• Wilson also suspected that our rational justifications might be confabulations to support our intuitions. Roughly, we are disgusted by torture so we believe in rights.
  • The emotional nineties de Waal, primatologist who studied moral behavior in primates. monkey fairness. (used to be in the course. See links to he Tanner lectures.); Damasio and Wilson -- 33 -- seems to be a very different picture than Plato's;
  • Some examples of evolutionary psychology
  • Evolutionary Psychology in moral psychology
  • Damasio's research on vmPFC disabled patients. could watch gruesome images without feeling. trouble planning. (Phineas Gage) reasoning (about some practical matters) requires feeling. Lesions shut down the "valence" (flashes of positive neg emotions) encoded in memory. (Quick examples.)
  • No problem making moral decisions under cognitive load. Suggests automatic processing. Note this also suggests that we shouldn't think of our "principles" as causal.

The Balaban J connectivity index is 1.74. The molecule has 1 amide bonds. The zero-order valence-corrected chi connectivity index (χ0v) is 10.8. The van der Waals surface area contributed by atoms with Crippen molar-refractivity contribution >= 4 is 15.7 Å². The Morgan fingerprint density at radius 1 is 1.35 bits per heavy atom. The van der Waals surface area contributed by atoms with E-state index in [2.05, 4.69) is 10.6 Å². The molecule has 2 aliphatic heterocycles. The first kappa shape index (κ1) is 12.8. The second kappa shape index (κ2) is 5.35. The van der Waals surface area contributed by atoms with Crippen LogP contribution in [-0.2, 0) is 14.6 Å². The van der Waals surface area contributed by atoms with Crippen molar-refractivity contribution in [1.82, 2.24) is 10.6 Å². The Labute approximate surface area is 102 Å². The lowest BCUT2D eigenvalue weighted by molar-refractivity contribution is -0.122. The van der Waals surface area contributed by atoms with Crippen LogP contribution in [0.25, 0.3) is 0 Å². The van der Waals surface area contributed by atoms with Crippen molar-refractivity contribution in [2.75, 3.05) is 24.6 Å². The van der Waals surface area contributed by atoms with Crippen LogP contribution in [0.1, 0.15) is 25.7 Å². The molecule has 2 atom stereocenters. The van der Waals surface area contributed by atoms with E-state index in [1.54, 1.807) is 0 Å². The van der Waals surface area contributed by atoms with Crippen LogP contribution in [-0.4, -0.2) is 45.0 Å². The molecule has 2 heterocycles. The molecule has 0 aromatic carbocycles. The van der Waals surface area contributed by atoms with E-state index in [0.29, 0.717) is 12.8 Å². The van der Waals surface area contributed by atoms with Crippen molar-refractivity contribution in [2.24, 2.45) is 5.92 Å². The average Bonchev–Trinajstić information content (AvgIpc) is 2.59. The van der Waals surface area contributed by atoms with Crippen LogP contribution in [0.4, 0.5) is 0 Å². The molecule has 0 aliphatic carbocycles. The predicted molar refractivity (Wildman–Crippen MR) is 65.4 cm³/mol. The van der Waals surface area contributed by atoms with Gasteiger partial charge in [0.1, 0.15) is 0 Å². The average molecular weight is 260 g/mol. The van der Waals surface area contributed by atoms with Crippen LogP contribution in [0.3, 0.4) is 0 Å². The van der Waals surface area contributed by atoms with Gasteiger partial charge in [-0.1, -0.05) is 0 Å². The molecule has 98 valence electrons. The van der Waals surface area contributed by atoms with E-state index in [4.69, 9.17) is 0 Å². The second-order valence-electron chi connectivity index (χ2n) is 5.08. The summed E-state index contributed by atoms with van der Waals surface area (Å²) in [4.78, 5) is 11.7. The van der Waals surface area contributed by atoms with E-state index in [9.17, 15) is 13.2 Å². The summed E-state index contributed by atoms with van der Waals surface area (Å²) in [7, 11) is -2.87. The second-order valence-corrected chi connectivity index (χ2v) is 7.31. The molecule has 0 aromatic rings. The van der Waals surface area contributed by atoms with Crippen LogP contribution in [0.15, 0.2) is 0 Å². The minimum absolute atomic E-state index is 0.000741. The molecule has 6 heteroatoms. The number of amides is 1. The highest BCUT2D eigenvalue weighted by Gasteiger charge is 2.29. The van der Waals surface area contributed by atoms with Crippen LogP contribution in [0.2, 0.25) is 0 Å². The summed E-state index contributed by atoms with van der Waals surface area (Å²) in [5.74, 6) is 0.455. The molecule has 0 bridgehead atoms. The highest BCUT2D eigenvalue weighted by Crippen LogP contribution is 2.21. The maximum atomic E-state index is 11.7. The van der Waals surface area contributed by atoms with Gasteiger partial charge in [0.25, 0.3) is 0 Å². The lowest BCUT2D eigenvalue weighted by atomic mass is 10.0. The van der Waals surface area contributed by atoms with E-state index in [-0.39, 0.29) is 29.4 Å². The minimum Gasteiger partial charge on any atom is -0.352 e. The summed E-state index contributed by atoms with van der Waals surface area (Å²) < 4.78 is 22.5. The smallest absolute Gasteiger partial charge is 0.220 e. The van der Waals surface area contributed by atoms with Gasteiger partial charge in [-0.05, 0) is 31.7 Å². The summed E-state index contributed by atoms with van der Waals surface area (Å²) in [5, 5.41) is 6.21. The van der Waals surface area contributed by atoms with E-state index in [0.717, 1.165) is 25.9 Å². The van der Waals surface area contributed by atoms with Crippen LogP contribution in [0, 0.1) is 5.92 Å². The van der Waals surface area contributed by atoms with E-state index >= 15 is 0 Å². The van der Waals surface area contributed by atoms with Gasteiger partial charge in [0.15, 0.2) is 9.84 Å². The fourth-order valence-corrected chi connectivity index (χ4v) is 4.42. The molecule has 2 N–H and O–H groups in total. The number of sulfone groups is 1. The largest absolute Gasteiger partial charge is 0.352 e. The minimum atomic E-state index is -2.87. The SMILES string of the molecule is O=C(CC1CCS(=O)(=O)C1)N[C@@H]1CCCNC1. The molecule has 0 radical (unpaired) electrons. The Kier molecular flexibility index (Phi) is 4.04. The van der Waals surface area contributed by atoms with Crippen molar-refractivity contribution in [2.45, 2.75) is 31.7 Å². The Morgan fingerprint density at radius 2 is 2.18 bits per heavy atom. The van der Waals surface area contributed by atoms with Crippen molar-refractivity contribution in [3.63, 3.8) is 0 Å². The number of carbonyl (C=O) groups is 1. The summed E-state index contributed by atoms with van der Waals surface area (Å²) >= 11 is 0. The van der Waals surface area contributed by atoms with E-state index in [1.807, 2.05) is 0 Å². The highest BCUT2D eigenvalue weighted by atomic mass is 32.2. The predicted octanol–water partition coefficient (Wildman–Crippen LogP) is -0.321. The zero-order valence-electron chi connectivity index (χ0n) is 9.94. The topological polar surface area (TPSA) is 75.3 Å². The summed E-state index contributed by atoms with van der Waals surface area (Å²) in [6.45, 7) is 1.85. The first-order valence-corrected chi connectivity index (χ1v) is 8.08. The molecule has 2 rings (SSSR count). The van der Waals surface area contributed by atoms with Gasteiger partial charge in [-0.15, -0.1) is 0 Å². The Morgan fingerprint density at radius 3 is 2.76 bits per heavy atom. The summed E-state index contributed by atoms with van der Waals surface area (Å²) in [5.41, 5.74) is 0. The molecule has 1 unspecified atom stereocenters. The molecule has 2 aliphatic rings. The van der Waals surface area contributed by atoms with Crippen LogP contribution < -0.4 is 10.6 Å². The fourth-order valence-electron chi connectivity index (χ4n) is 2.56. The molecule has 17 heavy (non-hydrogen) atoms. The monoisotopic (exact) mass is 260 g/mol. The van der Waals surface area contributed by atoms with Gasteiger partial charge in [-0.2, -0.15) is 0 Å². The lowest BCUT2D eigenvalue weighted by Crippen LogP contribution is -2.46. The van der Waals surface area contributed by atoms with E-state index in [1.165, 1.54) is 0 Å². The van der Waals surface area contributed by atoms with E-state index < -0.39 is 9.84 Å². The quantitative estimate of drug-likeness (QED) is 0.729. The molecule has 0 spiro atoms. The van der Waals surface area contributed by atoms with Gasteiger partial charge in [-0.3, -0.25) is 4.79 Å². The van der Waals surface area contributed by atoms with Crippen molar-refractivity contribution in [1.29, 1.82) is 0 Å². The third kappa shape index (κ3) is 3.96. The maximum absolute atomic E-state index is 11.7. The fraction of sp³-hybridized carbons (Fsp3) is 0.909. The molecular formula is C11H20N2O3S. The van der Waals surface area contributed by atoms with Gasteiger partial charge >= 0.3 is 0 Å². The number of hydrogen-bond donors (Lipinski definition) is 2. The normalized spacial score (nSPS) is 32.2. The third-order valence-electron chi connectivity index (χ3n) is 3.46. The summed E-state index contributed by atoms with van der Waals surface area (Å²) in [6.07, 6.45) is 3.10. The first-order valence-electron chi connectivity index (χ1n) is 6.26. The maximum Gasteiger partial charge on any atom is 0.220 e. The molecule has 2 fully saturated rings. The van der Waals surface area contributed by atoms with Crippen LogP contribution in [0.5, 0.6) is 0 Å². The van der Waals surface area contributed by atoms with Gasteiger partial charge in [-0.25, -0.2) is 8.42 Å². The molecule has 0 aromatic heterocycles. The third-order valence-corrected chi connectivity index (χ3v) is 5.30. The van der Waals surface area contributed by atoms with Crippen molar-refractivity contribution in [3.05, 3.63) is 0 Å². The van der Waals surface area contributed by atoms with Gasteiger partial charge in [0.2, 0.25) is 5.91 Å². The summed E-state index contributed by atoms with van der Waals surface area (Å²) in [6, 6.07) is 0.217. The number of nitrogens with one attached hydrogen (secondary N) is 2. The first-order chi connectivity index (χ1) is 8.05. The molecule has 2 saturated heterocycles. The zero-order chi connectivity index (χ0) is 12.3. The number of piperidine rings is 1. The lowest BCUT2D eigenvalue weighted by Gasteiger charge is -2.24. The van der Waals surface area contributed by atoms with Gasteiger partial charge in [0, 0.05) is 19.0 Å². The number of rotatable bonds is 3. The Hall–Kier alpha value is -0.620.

• Roach-juice
  • Soul selling
  • Harmless Taboo violations: Incest story; note how interviewer pushes toward dumbfounding.
  • How to explain dumbfounding.
  • Margolis: seeing that (pattern matching - auto) vs. reasoning why (controlled thought); we have bias toward confirmation, which is seen in the mistake people make on the Wasson Card test. "Judgement and justification are separate processes." At least sometimes, it appears the justification is ex post facto. (Reason a slave to the passions.)
  • Rider and Elephant
  • Important to see Elephant as making judgements (Emotions are epistemic), not just "feeling" (Hard for traditional philosophers to do.) (Pause for examples of "intelligent emotions")
  • 45: Elephant and Rider defined
  • Emotions are a kind of information processing, part of the cognitive process.
  • Moral judgment is a cognitive process.
  • Intuition and reasoning are both cognitive. (Note: don't think of intuition in Haidt simply as "gut reaction" in the sense of random subjectivity.
  • Values of the rider: seeing into future, treating like cases like; post hoc explanation, but "expensive" in terms of attention and time. (Like education itself!)